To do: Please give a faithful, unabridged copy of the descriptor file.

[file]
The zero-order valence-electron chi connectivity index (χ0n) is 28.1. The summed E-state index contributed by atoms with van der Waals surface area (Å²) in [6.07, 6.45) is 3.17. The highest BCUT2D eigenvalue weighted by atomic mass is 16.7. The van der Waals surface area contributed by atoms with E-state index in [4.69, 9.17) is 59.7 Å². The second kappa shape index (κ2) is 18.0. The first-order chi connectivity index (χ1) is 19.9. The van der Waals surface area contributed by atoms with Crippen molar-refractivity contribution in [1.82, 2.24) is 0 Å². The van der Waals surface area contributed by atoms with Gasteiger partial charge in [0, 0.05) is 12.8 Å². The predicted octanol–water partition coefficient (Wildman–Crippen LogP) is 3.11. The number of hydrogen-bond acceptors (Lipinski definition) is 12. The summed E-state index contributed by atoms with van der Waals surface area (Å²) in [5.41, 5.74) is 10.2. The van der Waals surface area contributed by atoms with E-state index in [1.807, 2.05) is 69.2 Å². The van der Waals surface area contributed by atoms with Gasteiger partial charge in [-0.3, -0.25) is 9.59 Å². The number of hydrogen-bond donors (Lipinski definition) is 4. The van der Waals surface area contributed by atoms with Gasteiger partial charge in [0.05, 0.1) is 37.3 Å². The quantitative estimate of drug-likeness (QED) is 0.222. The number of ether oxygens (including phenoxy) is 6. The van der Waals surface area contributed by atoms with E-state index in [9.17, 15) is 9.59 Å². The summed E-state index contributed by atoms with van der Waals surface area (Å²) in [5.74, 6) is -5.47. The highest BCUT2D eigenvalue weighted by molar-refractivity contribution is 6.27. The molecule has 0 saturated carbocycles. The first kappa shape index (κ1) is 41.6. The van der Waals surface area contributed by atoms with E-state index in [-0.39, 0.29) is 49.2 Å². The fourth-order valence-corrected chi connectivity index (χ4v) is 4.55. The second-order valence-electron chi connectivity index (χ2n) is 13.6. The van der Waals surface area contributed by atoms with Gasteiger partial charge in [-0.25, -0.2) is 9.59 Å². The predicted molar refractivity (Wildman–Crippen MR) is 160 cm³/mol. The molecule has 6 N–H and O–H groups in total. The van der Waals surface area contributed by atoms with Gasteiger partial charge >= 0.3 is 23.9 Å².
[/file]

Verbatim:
The zero-order valence-electron chi connectivity index (χ0n) is 28.1. The summed E-state index contributed by atoms with van der Waals surface area (Å²) in [6.07, 6.45) is 3.17. The highest BCUT2D eigenvalue weighted by atomic mass is 16.7. The van der Waals surface area contributed by atoms with E-state index in [4.69, 9.17) is 59.7 Å². The second kappa shape index (κ2) is 18.0. The first-order chi connectivity index (χ1) is 19.9. The van der Waals surface area contributed by atoms with Crippen molar-refractivity contribution in [1.82, 2.24) is 0 Å². The van der Waals surface area contributed by atoms with Gasteiger partial charge in [0, 0.05) is 12.8 Å². The predicted octanol–water partition coefficient (Wildman–Crippen LogP) is 3.11. The number of hydrogen-bond acceptors (Lipinski definition) is 12. The summed E-state index contributed by atoms with van der Waals surface area (Å²) in [5.41, 5.74) is 10.2. The van der Waals surface area contributed by atoms with E-state index in [1.807, 2.05) is 69.2 Å². The van der Waals surface area contributed by atoms with Gasteiger partial charge in [-0.3, -0.25) is 9.59 Å². The number of hydrogen-bond donors (Lipinski definition) is 4. The van der Waals surface area contributed by atoms with Gasteiger partial charge in [0.05, 0.1) is 37.3 Å². The quantitative estimate of drug-likeness (QED) is 0.222. The number of ether oxygens (including phenoxy) is 6. The van der Waals surface area contributed by atoms with E-state index in [9.17, 15) is 9.59 Å². The summed E-state index contributed by atoms with van der Waals surface area (Å²) in [5.74, 6) is -5.47. The highest BCUT2D eigenvalue weighted by molar-refractivity contribution is 6.27. The molecule has 0 saturated carbocycles. The first kappa shape index (κ1) is 41.6. The van der Waals surface area contributed by atoms with E-state index in [-0.39, 0.29) is 49.2 Å². The fourth-order valence-corrected chi connectivity index (χ4v) is 4.55. The second-order valence-electron chi connectivity index (χ2n) is 13.6. The van der Waals surface area contributed by atoms with Gasteiger partial charge in [-0.25, -0.2) is 9.59 Å². The predicted molar refractivity (Wildman–Crippen MR) is 160 cm³/mol. The molecule has 6 N–H and O–H groups in total. The van der Waals surface area contributed by atoms with Gasteiger partial charge >= 0.3 is 23.9 Å².